Georgia’s Population Size: Neighbors take a Guess

Georgia’s Population Size: Neighbors take a Guess

image_preview.jpgThe FINANCIAL -- In this column, we discuss a key  issue that is  vital to any country in the world – population size.

georgia.jpgThe FINANCIAL -- In this column, we discuss a key  issue that is  vital to any country in the world – population size.

 

One the most tried and true tools for accurately measuring population size, is the census. Mentioned as far back as the Bible, censuses were implemented in empires from ancient Egypt to China, with Georgia no exeception. If we focus just on the Soviet experience, 6 censuses were conducted (in 1926, 1939, 1959, 1970, 1979 and 1989). Actually there was one more, administered in 1937, but it was scrapped after revealing results that did not seem to fit in with the official reality propagated by the country’s Marxist regime. The population was a staggering 8-10 million smaller than previously declared. Also, on the behest of Stalin, a question about religion was added that had devastating answers - 50% of the Soviet Union’s population in large cities and 70% of population in rural areas admitted to believing in God. Such a politically unacceptable outcome resulted in the entire top management of the census being executed and lower level managers sent to the Gulags before a more “appropriate” census was held in 1939.

The most recent census in Georgia was conducted in 2002 but from the very beginning it was clear that the data was going to be of very poor and of questionable quality. Immediately after the fieldwork was completed, GORBI asked a representative sample of the adult population if they had been visited by representatives of Census Department (officially known as the National Statistics Office of Georgia). Around 17% could not recall such a visit! While there is always the reality that some respondents might not remember such visits, the figure was still unacceptably high. I shared this information to my contacts at the Census Department and they all seemed unamused. However, this is a local issue and until the next census is conducted, Georgians will officially remain numbered as 4.4 million. Hopefully the upcoming census – planned for 2015 - will shed some light on the real figures so we can learn how many citizens are actually living in this country.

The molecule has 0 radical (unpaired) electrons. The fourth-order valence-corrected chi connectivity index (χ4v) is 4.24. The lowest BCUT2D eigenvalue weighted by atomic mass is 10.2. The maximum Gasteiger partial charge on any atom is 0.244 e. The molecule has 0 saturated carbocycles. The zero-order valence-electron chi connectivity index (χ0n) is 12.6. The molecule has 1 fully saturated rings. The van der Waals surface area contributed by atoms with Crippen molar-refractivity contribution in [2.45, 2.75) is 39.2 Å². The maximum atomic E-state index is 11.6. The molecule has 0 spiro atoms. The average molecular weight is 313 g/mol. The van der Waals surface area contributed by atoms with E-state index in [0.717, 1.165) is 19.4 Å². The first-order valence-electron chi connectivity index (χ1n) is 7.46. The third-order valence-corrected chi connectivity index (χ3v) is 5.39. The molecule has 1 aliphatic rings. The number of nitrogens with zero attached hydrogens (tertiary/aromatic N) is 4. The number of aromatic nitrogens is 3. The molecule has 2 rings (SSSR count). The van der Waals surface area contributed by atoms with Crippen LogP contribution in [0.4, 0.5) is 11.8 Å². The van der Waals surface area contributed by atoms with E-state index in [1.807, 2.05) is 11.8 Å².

Another interesting point worth discussing is the major gap between existing census data and voter’s lists. Total figures of adult population from these two official sources differ by as much as 8% or more. As a result, since the 1989 census, and despite numerous government efforts over the years to ascertain the number of eligible voters, both the true size of voters and the number of inhabitants in Georgia remain heavily disputed. This also has serious implications when it comes to weighting of survey data to adjust demographic variables to census statistics. We pollsters have no option but to use official data for these purposes and the irony is that the survey data in many respects is more accurate (depending on sampling procedures and sample size) compared to what the official data states. Fortunately, sampling frames for surveys are based on probability theory and like gravity, it never ceases to fail in every single country regardless of the nature of their political system. GORBI was the only organization to have correctly predicted the outcome of the 2013 presidential elections, including the placement and percentages of all candidates who gained more than 1% of votes (we disappointed some experts who expected a second round). Of course this was not just us getting lucky; there were two reasons for this: elections were competitive and, rating wise, the top three candidates were in three different weight categories.

In most instances, when people asked to estimate anything that is already known and is well documented, pollsters later assess the public’s knowledge and draw conclusions if/why inconsistencies occurred. This is not true for our case and I can’t tell exactly how close the answers compare to the true size of the Georgian population. Unfortunately however, we do not exceed the oft cited 5 million mark, nothing to say about the almost 11 million mentioned by Ukrainians. It is likely that only in 2015 when the new census data is available, will we most be closer to the average Georgian estimates of 3.71 million, compared to the 4.62 million that Azerbaijanis guessed are living in the country.

Chart 1: Question asked to respondents: Can you give me your best guess - how many people, in millions, live in Georgia right now?

 

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As a regional hub for partner organizations and international clients, since 2003, GORBI is the only Georgian member of the Gallup International research network to have over two decades of experience in survey research in post-Soviet Union countries, as well as Mongolia and Iraq. All 5 surveys were conducted on a national representative sample of 1,000 respondents in January 2014; data retains a 3% margin of error, with confidence at 95%. This data was provided exclusively to the Financial. Please do not visit our site (www.gorbi.com); it is under construction!